Key distinguishing features of the most common diagnoses
|Recent Surgical Intervention||No||Possible||Yes||Possible||No|
|Urinary Tract Symptoms||No||Possible||Possible||Yes||No|
|Prostate Markedly Tender on PR||No||Yes||Possible||No||No|
Possible:FBC, ESR/CRP, PSA, urethral swab.
Small Print:INR, clotting screen, seminal fluid culture, transrectal ultrasound, prostate biopsy, urethroscopy.
- Urinalysis: Protein, nitrites, leucocytes and possible haematuria in any genito-urinary infection or prostatitis. Haematuria possible in malignancy and schistosomiasis.
- MSU: To confirm infection and identify pathogen.
- FBC and ESR/CRP: WCC may be elevated in infection; Hb may be reduced and ESR/CRP raised in malignancy; ESR/CRP also raised in infection.
- PSA: The pros and cons of this test might be discussed as a pointer to prostatic carcinoma.
- Urethral swab: If urethritis suspected (best taken at GUM clinic).
- INR, clotting screen: If patient on warfarin or a bleeding disorder suspected.
- Other investigations (usually hospital-based): These might include seminal fluid culture to investigate deep-seated infection; transrectal ultrasound and prostatic biopsy for detailed investigation of prostate; urethroscopy/cystoscopy if felt to be a structural urethral or bladder problem.
- A frank and open approach, using plain language, is important for the patient to feel comfortable and capable of describing an accurate history.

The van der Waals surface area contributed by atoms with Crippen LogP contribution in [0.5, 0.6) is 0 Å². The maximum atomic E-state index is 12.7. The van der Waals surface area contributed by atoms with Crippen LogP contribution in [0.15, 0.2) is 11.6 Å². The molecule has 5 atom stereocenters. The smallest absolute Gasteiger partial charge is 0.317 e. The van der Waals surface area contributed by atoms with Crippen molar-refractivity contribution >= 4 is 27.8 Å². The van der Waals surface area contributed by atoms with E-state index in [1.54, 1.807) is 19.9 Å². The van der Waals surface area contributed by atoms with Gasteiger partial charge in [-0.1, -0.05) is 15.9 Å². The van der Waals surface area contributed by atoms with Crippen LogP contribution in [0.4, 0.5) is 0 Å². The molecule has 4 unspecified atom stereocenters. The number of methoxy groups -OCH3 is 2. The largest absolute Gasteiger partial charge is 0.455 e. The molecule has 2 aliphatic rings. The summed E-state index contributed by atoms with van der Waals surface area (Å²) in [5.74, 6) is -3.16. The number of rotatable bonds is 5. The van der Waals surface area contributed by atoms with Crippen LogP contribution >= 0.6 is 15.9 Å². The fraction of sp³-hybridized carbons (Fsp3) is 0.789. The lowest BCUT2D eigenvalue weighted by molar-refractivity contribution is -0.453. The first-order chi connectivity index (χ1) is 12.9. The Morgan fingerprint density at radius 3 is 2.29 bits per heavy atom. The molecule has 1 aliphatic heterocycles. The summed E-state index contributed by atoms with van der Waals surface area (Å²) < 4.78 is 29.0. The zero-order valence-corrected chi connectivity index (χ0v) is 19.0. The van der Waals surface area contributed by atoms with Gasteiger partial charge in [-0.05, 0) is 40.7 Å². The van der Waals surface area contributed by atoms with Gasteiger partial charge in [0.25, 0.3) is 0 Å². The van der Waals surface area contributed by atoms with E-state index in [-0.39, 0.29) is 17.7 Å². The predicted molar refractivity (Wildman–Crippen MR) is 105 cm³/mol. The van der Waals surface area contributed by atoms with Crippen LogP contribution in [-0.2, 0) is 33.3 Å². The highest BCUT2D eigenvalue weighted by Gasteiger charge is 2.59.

- Do not underestimate the patient’s level of anxiety – and ensure it’s properly addressed. Most men with this symptom are convinced they have serious pathology.
- The approach with this symptom has more to do with deciding on further action than establishing a precise diagnosis. This is because assessment in primary care rarely reveals any underlying pathology – management is more likely to be influenced by the patient’s age and the history than the clinical findings (see the following point).
- Men under the age of 40 with short-lived symptoms do not require referral, as the chance of significant pathology is miniscule. Older men – and those with persistent or recurrent haemospermia, or abnormalities on initial assessment – require referral for further assessment.
- A serious underlying cause is rare but should be considered in men over the age of 40 who have more than one episode.
- The chances of significant pathology are increased by the finding of microscopic haematuria – refer these cases.